West Salem baseball is drawing a lot of attention these days, and not just for the play on the field. The field itself, named after former Major League Baseball catcher and West Salem graduate Damian Miller, has undergone a complete overhaul in recent years.
With the team set to host the American Legion Class A State tournament beginning Wednesday, the renovations represent 11 years of work from the group Friends of West Salem Baseball, a collection of parents and volunteers who came together in 2004 to address the field's condition. The group recently completed the final phase of its three-stage improvement plan, adding bleachers, a press box, and a concessions stand to Damian Miller Field.
Roughly $600,000 was spent on material and goods, but with in-kind labor and donations, Friends of West Salem Baseball chairman Rick Schultz said more than $1 million has been invested in the field.
"It's something to be proud of, it really is," Schultz said. "It's like Friday night lights. The ball lights go on, everybody in town sees it and they roam up to see what's going on. Now with the seating, it's amazing how many of the same faces you see come in and catch a game. It's almost the community center during the summertime."
Miller remembered building the first batting cage with head coach Chuck Ihle and his teammates. Now, he throws batting practice to the 16U team and helps coach on a state-of-the-art field.
"It's transformed into something most high schools would be completely envious of," he said. "This is something that the people who put all those hours in to transform it into what it is should be very proud of. It's just a beautiful high school field."
Schultz is one of the six to 10 people who regularly attend meetings and are actively involved in the group. Within the first two years of existence, the group fund-raised and created its three-phase plan to improve the field owned by the city and rented by the West Salem School District, but neglected by both parties.
"So with the condition of the field at that time compared to the nice campus we had, a bunch of parents got together to say we need to do something with this," Schultz said.
The first phase of the plan was to improve the playing conditions of the field itself. Contractors, volunteers, and high school students re-graded the field and installed irrigation, drainage and fencing at a total cost of about $200,000.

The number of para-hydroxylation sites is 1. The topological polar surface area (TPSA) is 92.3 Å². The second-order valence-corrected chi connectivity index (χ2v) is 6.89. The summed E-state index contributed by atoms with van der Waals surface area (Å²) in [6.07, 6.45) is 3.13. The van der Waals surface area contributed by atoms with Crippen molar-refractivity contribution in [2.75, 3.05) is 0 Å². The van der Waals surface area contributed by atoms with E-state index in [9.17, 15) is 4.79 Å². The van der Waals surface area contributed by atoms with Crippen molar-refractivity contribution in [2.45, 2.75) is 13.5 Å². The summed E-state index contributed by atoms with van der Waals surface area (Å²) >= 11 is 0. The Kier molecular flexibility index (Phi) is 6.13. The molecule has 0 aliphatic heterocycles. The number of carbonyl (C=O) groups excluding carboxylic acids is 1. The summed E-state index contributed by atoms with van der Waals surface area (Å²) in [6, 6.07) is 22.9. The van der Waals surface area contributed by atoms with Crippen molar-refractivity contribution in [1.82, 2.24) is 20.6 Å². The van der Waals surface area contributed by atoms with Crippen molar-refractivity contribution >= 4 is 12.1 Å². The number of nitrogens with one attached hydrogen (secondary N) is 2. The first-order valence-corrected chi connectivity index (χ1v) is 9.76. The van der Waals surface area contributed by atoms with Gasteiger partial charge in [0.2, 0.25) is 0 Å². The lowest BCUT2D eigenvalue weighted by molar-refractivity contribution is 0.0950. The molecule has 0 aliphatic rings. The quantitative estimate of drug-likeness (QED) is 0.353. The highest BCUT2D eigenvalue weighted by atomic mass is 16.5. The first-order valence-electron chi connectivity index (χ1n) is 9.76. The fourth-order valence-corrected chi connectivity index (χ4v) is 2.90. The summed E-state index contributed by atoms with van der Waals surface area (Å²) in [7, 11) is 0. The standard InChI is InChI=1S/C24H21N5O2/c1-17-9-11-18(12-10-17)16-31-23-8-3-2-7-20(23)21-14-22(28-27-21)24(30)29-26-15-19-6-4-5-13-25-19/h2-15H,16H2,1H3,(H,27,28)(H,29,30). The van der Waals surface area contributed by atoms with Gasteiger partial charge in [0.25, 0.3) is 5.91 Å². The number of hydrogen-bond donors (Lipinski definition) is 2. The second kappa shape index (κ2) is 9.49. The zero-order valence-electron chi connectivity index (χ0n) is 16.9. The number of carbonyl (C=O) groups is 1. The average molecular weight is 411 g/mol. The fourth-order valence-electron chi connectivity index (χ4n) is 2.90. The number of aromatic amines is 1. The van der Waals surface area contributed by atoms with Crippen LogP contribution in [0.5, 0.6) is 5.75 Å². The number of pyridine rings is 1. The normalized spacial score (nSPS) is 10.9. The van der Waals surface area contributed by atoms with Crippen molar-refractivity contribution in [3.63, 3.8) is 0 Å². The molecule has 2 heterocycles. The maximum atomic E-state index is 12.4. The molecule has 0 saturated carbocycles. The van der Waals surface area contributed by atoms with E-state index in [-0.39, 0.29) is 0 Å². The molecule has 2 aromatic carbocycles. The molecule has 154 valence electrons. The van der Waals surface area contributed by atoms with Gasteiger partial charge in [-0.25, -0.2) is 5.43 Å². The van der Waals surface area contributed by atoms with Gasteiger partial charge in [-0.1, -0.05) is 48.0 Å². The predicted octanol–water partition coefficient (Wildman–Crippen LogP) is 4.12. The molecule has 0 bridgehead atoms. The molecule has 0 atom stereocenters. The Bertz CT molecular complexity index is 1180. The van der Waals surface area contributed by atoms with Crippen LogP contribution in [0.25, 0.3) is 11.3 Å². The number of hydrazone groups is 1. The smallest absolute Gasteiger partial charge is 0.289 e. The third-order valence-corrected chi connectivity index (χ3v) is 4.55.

"They just started from ground zero. They just leveled this whole field and put in an irrigation system and put in truckloads and truckloads of black dirt and planted seed," Ihle said. "To look and see what we have now, it's amazing."
The second phase, Schultz said, was to make it a little better for the players. New dugouts and lights were added along with a warning track and new batting cages.
The final third phase was intended to help the fans out. A new concession stand with a restroom, a press box and grandstand were added to complete the group's initial goals. There is also a new batting cage used for batting practice on the field, and a closed-circuit television system so parents working the game can still watch their kids play and the team can review game footage, Schultz said. Eventually, he hopes the team can live-stream its games for parents unable to make it to the field.
As you pass by the grandstands, there is a large brick wall showcasing the financial support from donors and businesses within the community, including the local American Legion and the high school. In the center is a picture of Miller while playing catcher for the Milwaukee Brewers.
"Hitting this final stage, I never thought we'd finish it," Schultz said. It's surreal, especially with the sponsorship wall, knowing that this last stage was probably about $100,000. When we decided to take it on, figuring out where that money was going to come from and it was a bit of a struggle, but the community rallied around us and helped us financially."
Friends of West Salem Baseball made a pitch to host the state tournament before phase three work finished, but being awarded the bid to host served as a catalyst for the group to finish what they started.
"As you can imagine after 11 years, towards the end of it, you start to coast," Schultz said. "But getting the opportunity to have it got everybody more excited about finishing up. There's some bittersweet to it to finally finish it up and then be acknowledged hosting the state tournament."
West Salem earned an automatic bid into the tournament as the home team. West Salem will face Denmark at 7 p.m. Wednesday evening.
Fellow Coulee Region American Legion Baseball League member Viroqua will face Osseo at 1 p.m. Wednesday.